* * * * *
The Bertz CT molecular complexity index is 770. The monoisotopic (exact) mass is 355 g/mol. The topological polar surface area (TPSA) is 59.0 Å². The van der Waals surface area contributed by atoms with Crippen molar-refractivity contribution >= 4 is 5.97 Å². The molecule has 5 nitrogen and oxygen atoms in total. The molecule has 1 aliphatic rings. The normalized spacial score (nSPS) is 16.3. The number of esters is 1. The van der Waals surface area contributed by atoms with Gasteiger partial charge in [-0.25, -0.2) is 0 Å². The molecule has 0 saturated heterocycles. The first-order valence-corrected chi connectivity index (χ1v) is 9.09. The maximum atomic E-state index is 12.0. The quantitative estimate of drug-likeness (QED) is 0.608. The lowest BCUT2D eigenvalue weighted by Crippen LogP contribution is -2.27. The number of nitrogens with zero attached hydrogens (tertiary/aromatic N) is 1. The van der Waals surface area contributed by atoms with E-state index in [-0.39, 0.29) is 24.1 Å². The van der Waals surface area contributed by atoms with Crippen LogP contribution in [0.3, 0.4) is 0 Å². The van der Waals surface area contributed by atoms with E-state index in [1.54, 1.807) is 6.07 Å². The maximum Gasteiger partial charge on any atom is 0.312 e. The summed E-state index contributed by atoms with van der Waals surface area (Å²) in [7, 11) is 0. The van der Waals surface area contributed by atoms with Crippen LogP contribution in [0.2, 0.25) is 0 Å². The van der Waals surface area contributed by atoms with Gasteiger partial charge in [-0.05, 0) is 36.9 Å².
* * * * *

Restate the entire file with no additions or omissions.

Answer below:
The Bertz CT molecular complexity index is 770. The monoisotopic (exact) mass is 355 g/mol. The topological polar surface area (TPSA) is 59.0 Å². The van der Waals surface area contributed by atoms with Crippen molar-refractivity contribution >= 4 is 5.97 Å². The molecule has 5 nitrogen and oxygen atoms in total. The molecule has 1 aliphatic rings. The normalized spacial score (nSPS) is 16.3. The number of esters is 1. The van der Waals surface area contributed by atoms with Gasteiger partial charge in [-0.25, -0.2) is 0 Å². The molecule has 0 saturated heterocycles. The first-order valence-corrected chi connectivity index (χ1v) is 9.09. The maximum atomic E-state index is 12.0. The quantitative estimate of drug-likeness (QED) is 0.608. The lowest BCUT2D eigenvalue weighted by Crippen LogP contribution is -2.27. The number of nitrogens with zero attached hydrogens (tertiary/aromatic N) is 1. The van der Waals surface area contributed by atoms with E-state index in [-0.39, 0.29) is 24.1 Å². The van der Waals surface area contributed by atoms with Crippen LogP contribution in [0.3, 0.4) is 0 Å². The van der Waals surface area contributed by atoms with E-state index in [1.54, 1.807) is 6.07 Å². The maximum Gasteiger partial charge on any atom is 0.312 e. The summed E-state index contributed by atoms with van der Waals surface area (Å²) in [7, 11) is 0. The van der Waals surface area contributed by atoms with Crippen LogP contribution in [0.2, 0.25) is 0 Å². The van der Waals surface area contributed by atoms with Gasteiger partial charge in [-0.05, 0) is 36.9 Å².